Sometimes You Need a Kick in the Writing Pants


Podcast Link: Click here.


Podcast Transcript: Hi, genuine writers! This is Innovative Editing’s Jeannette DiLouie welcoming you to episode #33 of The Genuine Writer Podcast. We keep things short, sweet and to the point here so that you can learn what you need to learn and get back to writing already.


I’m just going to warn you right now that today’s episode – which is all about sucking it up and practicing what you preach when it comes to writing – is probably going to be especially short. I’m putting this together on Saturday because I’m headed to the beach on Sunday, my normal recording day. Plus, my car decided to act obnoxiously and mess up my schedule. So there’s that too.



There’s always something to distract us from writing-related tasks, isn’t there?


We’ll get back to that thought in a moment, but first of all, today’s episode is sponsored by Proving America, since that’s what led me to talk about creative kicks in the pants. Contrary to what the front cover might imply, this novel is an awesome adventure into history, featuring a main character who interacts with some of the most insane real-life facts and figures you could ever imagine.


An utterly obnoxious villain who thinks he’s a hero? Check. One of America’s most effective yet likable foes ever? Check. A president who’s an honorable man but an absolute disaster handling diplomatic and wartime activities? Check. The burning of the White House as a result of his and his administration’s incompetence? Believe you me, it’s all included and then some.


This is a must-read story that will leave you engaged, entertained and learning things about your country (whether you’re American or British) that will leave you gaping in disbelief. I’ll include a link for it in the description section for you to check out.


The reason why I bring this all up is because a HACC professor interviewed me about Proving America for his class last week. He wanted to give them a better understanding of why writing matters and how to enjoy it more, so we got to have a great 45-minute discussion on the subject.


During that time, he asked me if I had any motivational tips on how to start writing or keep on writing, at which point I had to confess that I’ve been struggling with that very thing this summer. I can make all the excuses I want, with one of them being very valid. I’ve been crazy busy with work this year: helping people like you write, edit and otherwise strengthen their thoughts out on paper for publishing purposes.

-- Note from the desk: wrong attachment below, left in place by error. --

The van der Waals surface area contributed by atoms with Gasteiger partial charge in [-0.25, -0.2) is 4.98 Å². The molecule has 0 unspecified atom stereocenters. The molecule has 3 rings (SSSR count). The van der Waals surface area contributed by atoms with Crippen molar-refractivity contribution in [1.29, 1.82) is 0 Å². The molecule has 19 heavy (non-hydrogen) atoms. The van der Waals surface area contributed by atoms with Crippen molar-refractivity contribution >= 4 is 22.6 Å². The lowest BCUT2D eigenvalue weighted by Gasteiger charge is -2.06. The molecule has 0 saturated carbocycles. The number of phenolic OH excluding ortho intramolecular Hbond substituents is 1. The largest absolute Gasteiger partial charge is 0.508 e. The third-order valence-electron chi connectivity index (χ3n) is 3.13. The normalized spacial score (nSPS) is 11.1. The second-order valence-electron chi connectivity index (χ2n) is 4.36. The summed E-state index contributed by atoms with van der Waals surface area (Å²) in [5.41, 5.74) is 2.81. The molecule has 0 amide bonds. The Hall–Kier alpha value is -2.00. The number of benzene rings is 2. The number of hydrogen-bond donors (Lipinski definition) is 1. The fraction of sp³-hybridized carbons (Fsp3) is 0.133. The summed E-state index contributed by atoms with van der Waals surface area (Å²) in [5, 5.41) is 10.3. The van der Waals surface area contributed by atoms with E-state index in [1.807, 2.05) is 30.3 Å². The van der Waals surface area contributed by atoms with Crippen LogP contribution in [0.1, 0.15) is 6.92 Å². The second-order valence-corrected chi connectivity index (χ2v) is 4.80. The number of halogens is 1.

That sounds like more than a mere excuse, right? It sounds like a flat-out reason. Even an unmovable obstacle! And yeah, my work is very important to me – more so than even my novel-writing. As much as I love putting stories together, I like having food to put on my table even more. So it kind-of trumps the fun stuff until my books take off enough to make them more worth my sustainable while.


At the same time, things have slowed down somewhat in the last few months so that I actually do have a bit of breathing room here and there – enough so that I’ve watched reruns of Bones, watched way too many YouTube political commentators, and played far too many games of sudoku.


It wasn’t until the afore-mentioned interview that I truly realized what a hypocrite I was being.

As a book-writing coach, I’m asked often enough about scheduling and how to find time to write. And, in response, I’ve said over and over again that we waste much more time than we think on silly distractions. I’ve also said that we don’t need to block out five hours a day in order to make progress on a novel or nonfiction project. One hour three times a week, two hours every weekend or even five minutes a day can and will add up.


All of that is very true, and I never stopped believing it. I just stopped applying it to my own life, forgetting in my mental exhaustion how exhilarating it can be to bring characters and stories into existence. After the interview though, I went home and I opened up my laptop, not for work purposes but creative purposes. And then I started typing.


I started typing, and I started making progress again.


I’m not going to tell you that I got pages and pages done that night. But I did get several paragraphs put together. And I’m not going to tell you that I was able to work on it the following day, but I did again the next night – a several-times-a-week goal I intend to commit to going forward.


Why? Because my stories are worth writing. I’m not going to tell you that they’re worth reading in their final forms. I truly believe they are, but that’s ultimately up to you to decide.


Regardless, on my end, this is something that I love to do. Plus, it’s something that helps me get my thoughts and feelings out on paper, and inspires me to challenge myself intellectually and technically. There’s no downside to it as far as I can tell, not if I’m still incorporating appropriate time for my family, friends and my body’s need to do things other than stare at a computer screen.


So here’s my question for you: What are your reasons to write? Aren’t they more worthwhile than wasting your hours on game apps and social media? What can you positively change for yourself and/or your community by committing or recommitting to writing? What can you positively protect? What can you inspire?


I know it’s cliché to say, but I don’t care. I’m going to say it anyway: You’ll never know unless you try.


Thanks as always for tuning into The Genuine Writer Podcast. It was great having you here, I hope this made a difference for some of you, and I’ll catch you again next time!

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